For many people, rental property management is both an effective investment and a social investment. After all, owning rental property is not only a regular source of income that can be controlled with the help of rental property managers, but these units help many individuals and families find affordable living arrangements in areas where this might not otherwise be possible. Now, a Florida county is encouraging its residents to supplement its rental property management market by adding “tiny houses” to their existing properties, helping tenants and property owners alike.
Transylvania County currently has less than a 1% vacancy rate, a fact that is making it difficult for many local workers to remain in the area. For this reason, the United Way of Transylvania County has created a “Tiny House Initiative”. Taking advantage of a nationwide trend, this program encourages residents to build homes less than 800 square feet in size to increase both their property values and the amount of affordable housing. Already, the organization’s Housing Director has written a guide, titled “How to Build a Tiny House in Brevard,” to help homeowners deal with the building codes, city permits and financing issues associated with secondary dwellings. Proponents say that homeowners can expect to pay anywhere from $30,000 to $60,000 on the project, but say these new landlords can hope to earn several hundred dollars in rent a month.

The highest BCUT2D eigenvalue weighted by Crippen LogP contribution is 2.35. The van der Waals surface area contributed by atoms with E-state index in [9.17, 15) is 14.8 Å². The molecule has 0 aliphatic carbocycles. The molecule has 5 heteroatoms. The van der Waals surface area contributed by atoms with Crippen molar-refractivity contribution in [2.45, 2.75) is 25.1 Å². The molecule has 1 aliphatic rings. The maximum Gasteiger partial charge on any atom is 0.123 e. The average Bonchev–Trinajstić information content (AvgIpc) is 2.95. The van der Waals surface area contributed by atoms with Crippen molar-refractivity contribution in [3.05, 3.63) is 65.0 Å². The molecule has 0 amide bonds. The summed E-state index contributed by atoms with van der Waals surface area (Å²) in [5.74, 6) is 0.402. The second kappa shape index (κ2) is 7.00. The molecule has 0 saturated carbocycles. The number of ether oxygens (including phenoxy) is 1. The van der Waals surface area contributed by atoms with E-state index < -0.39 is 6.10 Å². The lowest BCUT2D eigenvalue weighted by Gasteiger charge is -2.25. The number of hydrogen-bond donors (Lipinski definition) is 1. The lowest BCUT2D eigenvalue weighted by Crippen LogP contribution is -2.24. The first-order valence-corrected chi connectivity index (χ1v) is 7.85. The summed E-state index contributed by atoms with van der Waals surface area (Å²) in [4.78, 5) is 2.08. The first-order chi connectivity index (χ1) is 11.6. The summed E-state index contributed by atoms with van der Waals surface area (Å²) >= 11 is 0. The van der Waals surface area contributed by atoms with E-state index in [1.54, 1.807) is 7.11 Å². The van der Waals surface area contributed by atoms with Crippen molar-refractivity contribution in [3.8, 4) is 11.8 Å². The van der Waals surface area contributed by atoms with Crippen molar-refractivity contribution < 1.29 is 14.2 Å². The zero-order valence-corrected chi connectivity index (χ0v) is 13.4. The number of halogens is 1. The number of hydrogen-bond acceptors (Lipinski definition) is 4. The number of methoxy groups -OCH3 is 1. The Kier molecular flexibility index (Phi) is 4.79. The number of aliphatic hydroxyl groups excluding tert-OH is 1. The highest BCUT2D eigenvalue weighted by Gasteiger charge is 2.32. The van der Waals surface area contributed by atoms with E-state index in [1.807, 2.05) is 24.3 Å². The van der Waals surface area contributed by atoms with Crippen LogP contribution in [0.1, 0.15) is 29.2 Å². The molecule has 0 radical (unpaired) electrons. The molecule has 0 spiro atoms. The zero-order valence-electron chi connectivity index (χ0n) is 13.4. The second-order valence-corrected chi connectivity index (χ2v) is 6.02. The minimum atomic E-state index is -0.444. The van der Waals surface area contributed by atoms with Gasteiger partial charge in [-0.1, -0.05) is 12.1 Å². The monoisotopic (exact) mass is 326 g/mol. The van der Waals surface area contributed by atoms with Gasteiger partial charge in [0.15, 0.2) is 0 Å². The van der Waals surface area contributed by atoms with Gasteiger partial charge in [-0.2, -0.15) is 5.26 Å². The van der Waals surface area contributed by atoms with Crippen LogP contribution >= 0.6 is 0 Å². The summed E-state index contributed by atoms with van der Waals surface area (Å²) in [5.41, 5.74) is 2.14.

The Brevard City Council has already passed a resolution endorsing the initiative, and city officials say that they have already issued several permits to allow these secondary dwellings. A number of local property experts have already commented that this measure is perfect for the area, as local zoning laws already allow homeowners to add living space to their properties as long as the new building is under 800 feet. However, some have commented that this could drastically change how the rental property management industry operates in Transylvania County: for example, these tiny houses must be erected on a slab or foundation and must have their own water and sewer hook-ups, a requirement that might bar some property owners. Moreover, while landlords might previously have hired one of the top property management companies to help them better attend to their responsibilities, this will likely seem pointless to many property owners who now have their tenants living in their backyards. With these factors only contributing to the congested property market, it seems inevitable that the county will inevitably need to talk to local property companies about redeveloping some of its land to create new apartments.